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« Leaving Portland for Chicago because of . . . air travel? | Main | Hey, didn't I see something like this on "24"? »

January 26, 2011

Comments

James

Number of law schools isn't the only consideration - the US had 43,000 new lawyers enter the market in 2009 (almost 14 per 100,000.) That number has been rising for many years. In the meantime, Canada has had 2,000 graduates (almost 6 per 100,000). There are also 245 lawyers per 100,000 people in the US and only 218 per 100,000 in Canada. The US legal market is simply saturated and getting worse.

Moreover, a point made in Mystal's article is that the limited number of law schools in Canada not only prevents oversaturation, but also ensures that all of the law schools are the best. There is no Third Tier Turd status in Canada. In the US, basically anyone with a BA can go to law school if they're willing to go low enough, take on a huge debt load, and have no reasonable prospect of getting a job with a salary that could pay that debt off. The ABA seems to be actively encouraging this ridiculous way of doing things.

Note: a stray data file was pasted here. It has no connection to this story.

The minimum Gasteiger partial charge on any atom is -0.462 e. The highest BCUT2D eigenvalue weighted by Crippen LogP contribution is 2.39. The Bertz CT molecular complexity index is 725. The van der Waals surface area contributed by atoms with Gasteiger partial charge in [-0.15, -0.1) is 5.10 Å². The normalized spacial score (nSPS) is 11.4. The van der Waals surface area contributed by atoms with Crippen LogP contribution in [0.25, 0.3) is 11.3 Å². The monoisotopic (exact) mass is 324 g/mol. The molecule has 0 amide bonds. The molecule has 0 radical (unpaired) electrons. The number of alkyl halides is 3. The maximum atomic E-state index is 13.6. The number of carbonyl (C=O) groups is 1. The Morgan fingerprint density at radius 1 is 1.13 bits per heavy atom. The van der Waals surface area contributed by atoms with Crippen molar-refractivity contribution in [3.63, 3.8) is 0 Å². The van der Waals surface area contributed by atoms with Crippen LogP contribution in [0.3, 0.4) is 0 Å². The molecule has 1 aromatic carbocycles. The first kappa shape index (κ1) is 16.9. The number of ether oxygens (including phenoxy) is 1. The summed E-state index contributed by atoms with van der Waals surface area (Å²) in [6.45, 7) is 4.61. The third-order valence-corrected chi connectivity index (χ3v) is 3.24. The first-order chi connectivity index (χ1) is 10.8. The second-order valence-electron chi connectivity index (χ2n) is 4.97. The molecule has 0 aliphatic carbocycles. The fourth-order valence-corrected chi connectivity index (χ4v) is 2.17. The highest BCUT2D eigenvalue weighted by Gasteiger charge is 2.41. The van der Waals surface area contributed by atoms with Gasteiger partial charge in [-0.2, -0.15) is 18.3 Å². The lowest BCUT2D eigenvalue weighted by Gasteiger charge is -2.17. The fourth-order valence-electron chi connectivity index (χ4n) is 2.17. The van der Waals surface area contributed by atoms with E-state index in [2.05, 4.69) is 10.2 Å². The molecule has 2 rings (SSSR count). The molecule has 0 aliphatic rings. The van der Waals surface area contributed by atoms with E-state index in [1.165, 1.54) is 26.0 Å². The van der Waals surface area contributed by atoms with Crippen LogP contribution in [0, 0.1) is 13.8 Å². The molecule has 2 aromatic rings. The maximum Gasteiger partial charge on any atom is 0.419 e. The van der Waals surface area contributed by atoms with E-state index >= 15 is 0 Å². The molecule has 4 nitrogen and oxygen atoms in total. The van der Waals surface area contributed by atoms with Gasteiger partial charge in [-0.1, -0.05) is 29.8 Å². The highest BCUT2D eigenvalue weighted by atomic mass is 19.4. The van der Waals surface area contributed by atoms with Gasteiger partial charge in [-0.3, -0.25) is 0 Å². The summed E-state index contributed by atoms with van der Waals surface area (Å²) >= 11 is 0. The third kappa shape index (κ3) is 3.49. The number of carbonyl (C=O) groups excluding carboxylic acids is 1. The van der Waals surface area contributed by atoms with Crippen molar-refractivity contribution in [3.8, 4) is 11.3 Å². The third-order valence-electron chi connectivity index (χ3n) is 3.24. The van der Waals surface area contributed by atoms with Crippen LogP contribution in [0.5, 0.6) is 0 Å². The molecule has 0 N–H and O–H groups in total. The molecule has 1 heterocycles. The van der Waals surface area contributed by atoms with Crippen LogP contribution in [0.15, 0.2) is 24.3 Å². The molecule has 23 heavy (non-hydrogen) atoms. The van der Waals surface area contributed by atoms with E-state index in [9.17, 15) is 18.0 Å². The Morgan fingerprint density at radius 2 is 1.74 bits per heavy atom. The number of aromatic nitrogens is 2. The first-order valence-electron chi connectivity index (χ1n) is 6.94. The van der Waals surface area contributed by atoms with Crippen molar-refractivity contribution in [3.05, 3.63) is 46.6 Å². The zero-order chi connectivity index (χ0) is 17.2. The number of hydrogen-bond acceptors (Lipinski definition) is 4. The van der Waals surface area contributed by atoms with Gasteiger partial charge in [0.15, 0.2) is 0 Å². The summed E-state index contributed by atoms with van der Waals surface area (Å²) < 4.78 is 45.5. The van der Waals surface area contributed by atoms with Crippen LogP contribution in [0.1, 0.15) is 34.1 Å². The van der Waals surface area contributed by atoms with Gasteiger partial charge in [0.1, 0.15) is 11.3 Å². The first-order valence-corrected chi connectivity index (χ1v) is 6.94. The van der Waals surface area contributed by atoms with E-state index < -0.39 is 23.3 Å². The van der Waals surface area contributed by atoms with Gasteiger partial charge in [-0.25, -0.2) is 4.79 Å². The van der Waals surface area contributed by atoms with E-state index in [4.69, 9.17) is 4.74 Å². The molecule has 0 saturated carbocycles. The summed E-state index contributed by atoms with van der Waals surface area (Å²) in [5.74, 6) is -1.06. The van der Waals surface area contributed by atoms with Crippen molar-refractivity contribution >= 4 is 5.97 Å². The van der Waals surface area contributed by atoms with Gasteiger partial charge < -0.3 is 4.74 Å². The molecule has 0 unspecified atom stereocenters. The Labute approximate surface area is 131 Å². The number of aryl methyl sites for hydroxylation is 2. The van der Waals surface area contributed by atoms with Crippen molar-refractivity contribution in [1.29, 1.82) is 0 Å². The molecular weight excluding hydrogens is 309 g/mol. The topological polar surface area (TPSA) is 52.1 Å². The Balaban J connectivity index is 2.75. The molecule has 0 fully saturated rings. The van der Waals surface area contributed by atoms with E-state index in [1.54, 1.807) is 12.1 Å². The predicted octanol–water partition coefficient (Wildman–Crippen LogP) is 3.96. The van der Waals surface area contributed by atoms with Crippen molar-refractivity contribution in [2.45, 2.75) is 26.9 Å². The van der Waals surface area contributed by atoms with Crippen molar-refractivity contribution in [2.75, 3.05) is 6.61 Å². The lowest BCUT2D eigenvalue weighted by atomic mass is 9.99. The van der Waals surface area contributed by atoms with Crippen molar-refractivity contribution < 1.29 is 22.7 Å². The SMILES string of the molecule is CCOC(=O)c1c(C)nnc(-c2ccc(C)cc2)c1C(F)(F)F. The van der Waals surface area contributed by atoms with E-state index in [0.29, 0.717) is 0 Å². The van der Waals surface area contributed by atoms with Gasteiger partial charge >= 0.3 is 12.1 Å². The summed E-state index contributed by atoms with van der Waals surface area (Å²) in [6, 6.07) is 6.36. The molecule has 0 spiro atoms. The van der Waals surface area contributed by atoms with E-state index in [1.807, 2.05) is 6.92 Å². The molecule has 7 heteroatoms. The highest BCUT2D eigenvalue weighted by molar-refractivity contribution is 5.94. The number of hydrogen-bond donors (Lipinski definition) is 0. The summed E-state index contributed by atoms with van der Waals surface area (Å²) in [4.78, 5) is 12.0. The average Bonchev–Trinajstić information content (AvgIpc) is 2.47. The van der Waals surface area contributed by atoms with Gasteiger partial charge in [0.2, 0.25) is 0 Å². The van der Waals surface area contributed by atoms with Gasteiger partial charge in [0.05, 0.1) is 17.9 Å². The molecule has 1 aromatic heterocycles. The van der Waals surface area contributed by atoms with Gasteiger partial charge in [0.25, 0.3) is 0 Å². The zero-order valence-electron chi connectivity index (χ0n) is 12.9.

DavidLat

Elie and I thought about this point. The relevant comparison is lawyers per capita:

"[In Canada,] there’s about one lawyer or notary for every 421 people. In the U.S., it’s one lawyer for every 265 people."

https://www2.macleans.ca/2009/02/02/where%E2%80%99s-a-lawyer-when-you-need-one/

Tung Yin

Those are indeed more relevant numbers, and make a better case for the assertion of Canada vs. U.S., although one wonders whether the U.S. is (a) more litigious; and/or (b) more regulated, either of which might lead to some disparity in lawyers per capita.

But those statistics are a far cry from the 200 to 20 comparison.

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